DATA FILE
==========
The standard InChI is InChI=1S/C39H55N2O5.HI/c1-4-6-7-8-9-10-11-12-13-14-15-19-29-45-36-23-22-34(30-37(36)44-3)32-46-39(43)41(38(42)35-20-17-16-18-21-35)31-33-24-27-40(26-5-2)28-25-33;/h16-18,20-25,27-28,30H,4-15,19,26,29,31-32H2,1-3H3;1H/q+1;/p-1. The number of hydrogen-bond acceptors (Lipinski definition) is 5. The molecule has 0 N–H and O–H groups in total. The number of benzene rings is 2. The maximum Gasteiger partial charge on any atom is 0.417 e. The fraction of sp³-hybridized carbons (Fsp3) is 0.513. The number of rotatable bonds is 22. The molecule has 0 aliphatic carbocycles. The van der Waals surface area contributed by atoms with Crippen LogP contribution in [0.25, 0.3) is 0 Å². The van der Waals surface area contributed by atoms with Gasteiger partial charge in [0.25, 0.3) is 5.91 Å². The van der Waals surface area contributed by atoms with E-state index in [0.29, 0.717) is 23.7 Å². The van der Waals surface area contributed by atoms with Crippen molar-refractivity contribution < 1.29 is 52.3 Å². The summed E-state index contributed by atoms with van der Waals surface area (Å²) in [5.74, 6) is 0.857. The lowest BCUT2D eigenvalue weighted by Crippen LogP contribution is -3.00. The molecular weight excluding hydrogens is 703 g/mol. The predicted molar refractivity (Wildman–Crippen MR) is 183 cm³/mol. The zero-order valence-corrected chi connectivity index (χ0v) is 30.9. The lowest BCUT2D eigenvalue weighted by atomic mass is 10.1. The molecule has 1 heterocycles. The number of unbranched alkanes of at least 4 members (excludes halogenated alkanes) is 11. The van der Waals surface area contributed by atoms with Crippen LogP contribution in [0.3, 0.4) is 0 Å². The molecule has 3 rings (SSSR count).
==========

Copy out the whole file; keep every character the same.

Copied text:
The standard InChI is InChI=1S/C39H55N2O5.HI/c1-4-6-7-8-9-10-11-12-13-14-15-19-29-45-36-23-22-34(30-37(36)44-3)32-46-39(43)41(38(42)35-20-17-16-18-21-35)31-33-24-27-40(26-5-2)28-25-33;/h16-18,20-25,27-28,30H,4-15,19,26,29,31-32H2,1-3H3;1H/q+1;/p-1. The number of hydrogen-bond acceptors (Lipinski definition) is 5. The molecule has 0 N–H and O–H groups in total. The number of benzene rings is 2. The maximum Gasteiger partial charge on any atom is 0.417 e. The fraction of sp³-hybridized carbons (Fsp3) is 0.513. The number of rotatable bonds is 22. The molecule has 0 aliphatic carbocycles. The van der Waals surface area contributed by atoms with Crippen LogP contribution in [0.25, 0.3) is 0 Å². The van der Waals surface area contributed by atoms with Gasteiger partial charge in [0.25, 0.3) is 5.91 Å². The van der Waals surface area contributed by atoms with E-state index in [0.29, 0.717) is 23.7 Å². The van der Waals surface area contributed by atoms with Crippen molar-refractivity contribution < 1.29 is 52.3 Å². The summed E-state index contributed by atoms with van der Waals surface area (Å²) in [5.74, 6) is 0.857. The lowest BCUT2D eigenvalue weighted by Crippen LogP contribution is -3.00. The molecular weight excluding hydrogens is 703 g/mol. The predicted molar refractivity (Wildman–Crippen MR) is 183 cm³/mol. The zero-order valence-corrected chi connectivity index (χ0v) is 30.9. The lowest BCUT2D eigenvalue weighted by atomic mass is 10.1. The molecule has 1 heterocycles. The number of unbranched alkanes of at least 4 members (excludes halogenated alkanes) is 11. The van der Waals surface area contributed by atoms with Crippen LogP contribution in [0.3, 0.4) is 0 Å². The molecule has 3 rings (SSSR count).